Many pathogenic viruses rely on class I fusion proteins to fuse their viral membrane with the host cell membrane. To drive the fusion process, class I fusion proteins undergo an irreversible conformational change from a metastable prefusion state to an energetically more stable postfusion state. Mounting evidence underscores that antibodies targeting the prefusion conformation are the most potent, making it a compelling vaccine candidate. Here, we establish a computational design protocol that stabilizes the prefusion state while destabilizing the postfusion conformation. With this protocol, we stabilize the fusion proteins of the RSV, hMPV, and SARS-CoV-2 viruses, testing fewer than a handful of designs. The solved structures of these designed proteins from all three viruses evidence the atomic accuracy of our approach. Furthermore, the humoral response of the redesigned RSV F protein compares to that of the recently approved vaccine in a mouse model. While the parallel design of two conformations allows the identification of energetically sub-optimal positions for one conformation, our protocol also reveals diverse molecular strategies for stabilization. Given the clinical significance of viruses using class I fusion proteins, our algorithm can substantially contribute to vaccine development by reducing the time and resources needed to optimize these immunogens.

January, 2024

Sci Immunol. 2023 Dec 8;8(90):eadh0687. doi: 10.1126/sciimmunol.adh0687. Epub 2023 Dec 8. PMID: 38064569

Cai C, Gao Y, Adamo S, Rivera-Ballesteros O, Hansson L, Österborg A, Bergman P, Sandberg JK, Ljunggren HG, Björkström NK, Strålin K, Llewellyn-Lacey S, Price DA, Qin C, Grifoni A, Weiskopf D, Wherry EJ, Sette A, Aleman S, Buggert M.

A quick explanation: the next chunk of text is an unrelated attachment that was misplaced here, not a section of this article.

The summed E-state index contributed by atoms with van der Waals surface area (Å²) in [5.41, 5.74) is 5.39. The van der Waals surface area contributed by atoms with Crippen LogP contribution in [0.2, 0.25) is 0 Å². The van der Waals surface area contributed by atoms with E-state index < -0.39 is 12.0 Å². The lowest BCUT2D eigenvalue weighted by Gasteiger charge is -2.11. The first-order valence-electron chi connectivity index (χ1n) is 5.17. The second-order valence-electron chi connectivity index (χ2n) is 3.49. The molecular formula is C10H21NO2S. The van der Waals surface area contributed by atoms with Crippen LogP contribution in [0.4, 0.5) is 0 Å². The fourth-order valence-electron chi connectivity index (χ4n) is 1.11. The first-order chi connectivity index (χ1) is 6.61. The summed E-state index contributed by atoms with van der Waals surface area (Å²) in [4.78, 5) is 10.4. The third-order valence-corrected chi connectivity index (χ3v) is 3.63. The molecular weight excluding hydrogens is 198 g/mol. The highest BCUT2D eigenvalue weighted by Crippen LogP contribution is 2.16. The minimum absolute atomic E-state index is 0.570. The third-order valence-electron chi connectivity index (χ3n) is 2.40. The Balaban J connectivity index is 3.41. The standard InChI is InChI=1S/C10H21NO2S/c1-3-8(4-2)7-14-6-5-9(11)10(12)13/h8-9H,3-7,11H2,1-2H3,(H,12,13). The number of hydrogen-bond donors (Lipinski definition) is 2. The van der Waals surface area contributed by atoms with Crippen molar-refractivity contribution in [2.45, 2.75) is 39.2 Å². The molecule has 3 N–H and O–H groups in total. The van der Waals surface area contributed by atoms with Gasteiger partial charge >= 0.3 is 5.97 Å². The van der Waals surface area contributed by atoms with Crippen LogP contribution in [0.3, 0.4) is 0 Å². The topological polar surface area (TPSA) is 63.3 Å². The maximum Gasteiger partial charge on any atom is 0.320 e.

T cells are critical for immune protection against severe COVID-19, but it has remained unclear whether repeated exposure to SARS-CoV-2 antigens delivered in the context of vaccination fuels T cell exhaustion or reshapes T cell functionality. Here, we sampled convalescent donors with a history of mild or severe COVID-19 before and after SARS-CoV-2 vaccination to profile the functional spectrum of hybrid T cell immunity. Using combined single-cell technologies and high-dimensional flow cytometry, we found that the frequencies and functional capabilities of spike-specific CD4+ and CD8+ T cells in previously infected individuals were enhanced by vaccination, despite concomitant increases in the expression of inhibitory receptors such as PD-1 and TIM3. In contrast, CD4+ and CD8+ T cells targeting non-spike proteins remained functionally static and waned over time, and only minimal effects were observed in healthy vaccinated donors experiencing breakthrough infections with SARS-CoV-2. Moreover, hybrid immunity was characterized by elevated expression of IFN-γ, which was linked with clonotype specificity in the CD8+ T cell lineage. Collectively, these findings identify a molecular hallmark of hybrid immunity and suggest that vaccination after infection is associated with cumulative immunological benefits over time, potentially conferring enhanced protection against subsequent episodes of COVID-19.

The International Society for Vaccines is an organization that engages, supports, and sustains the professional goals of a diverse membership in all areas relevant to vaccines and immunotherapeutics.  The ISV is a global not-for-profit organization that aims to encourage, establish, and promote the development and use of vaccines to prevent and control infectious and non-infectious diseases in animals and humans.  /  ISV Annual Congress